A new lightweight plant-derived material that can replace carbon fiber in many applications.
Cellulose nanofiber weighs a fifth as much as steel but is more than five times as strong. The company is eyeing such applications as automobiles, aircraft and organic light-emitting diode displays.
Oji plans to introduce equipment capable of churning out 250,000 sq. meters a year of transparent sheet at as-yet-undisclosed domestic facilities starting in the second half of 2017. It will spend 2 billion yen ($19.2 million) there on modifications to accommodate cellulose nanofiber production.
By design, the equipment’s capacity could be quadrupled at the most. Oji now makes cellulose nanofiber at a research center in Tokyo and ships it to dozens of companies, such as automotive and appliance makers, as samples for them to develop lightweight materials as possible replacements for steel and glass.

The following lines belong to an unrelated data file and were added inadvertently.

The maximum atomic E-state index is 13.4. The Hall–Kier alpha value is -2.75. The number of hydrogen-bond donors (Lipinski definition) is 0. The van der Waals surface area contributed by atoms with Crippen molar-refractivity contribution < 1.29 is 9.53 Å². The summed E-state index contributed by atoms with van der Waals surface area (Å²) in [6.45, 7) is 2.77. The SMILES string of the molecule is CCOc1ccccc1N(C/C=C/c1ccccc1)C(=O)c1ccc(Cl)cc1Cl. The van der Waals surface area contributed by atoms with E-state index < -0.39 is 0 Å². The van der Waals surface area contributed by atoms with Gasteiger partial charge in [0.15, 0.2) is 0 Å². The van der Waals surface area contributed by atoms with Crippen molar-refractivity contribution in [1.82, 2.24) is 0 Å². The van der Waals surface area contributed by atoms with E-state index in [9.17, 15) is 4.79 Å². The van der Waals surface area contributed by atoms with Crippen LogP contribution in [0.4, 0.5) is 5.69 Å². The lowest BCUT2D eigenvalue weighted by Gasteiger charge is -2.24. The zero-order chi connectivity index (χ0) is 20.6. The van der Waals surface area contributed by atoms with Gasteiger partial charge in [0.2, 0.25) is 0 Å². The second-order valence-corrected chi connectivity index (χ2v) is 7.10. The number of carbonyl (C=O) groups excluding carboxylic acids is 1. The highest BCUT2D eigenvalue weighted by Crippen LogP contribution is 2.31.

The company decided on mass production in light of growth in demand. In sheet form, cellulose nanofiber can be folded and rolled up. It is also drawing attention for its potential to help make smartphones lighter and thinner.
Cellulose nanofiber is already made by paper companies and research institutions in Northern Europe and the U.S. But performance, production methods, and even the definition of the material all vary.
The Japanese are ahead in cultivating commercial applications, and the breadth of the nation’s manufacturing sector is seen giving them an advantage in developing materials for parts as well.
The cellulose nanofiber market is expected to reach 1 trillion yen in 2030, according to the Ministry of Economy, Trade and Industry.
Carbon fiber is derived from petroleum. But cellulose nanofiber is made from plants, lowering the risk of feedstock shortages. The material will also be cheaper to make when mass production is launched. Carbon fiber costs 2,000 yen to 3,000 yen per kilogram, while cellulose nanofiber is seen costing about 1,000 yen per kilogram around 2020.
The likes of Nippon Paper Industries and Daio Paper are also moving to begin mass production. Development of applications is seen accelerating. Nippon Paper will make the material in Ishinomaki, Miyagi Prefecture, for shipment to automakers, appliance manufacturers and their suppliers.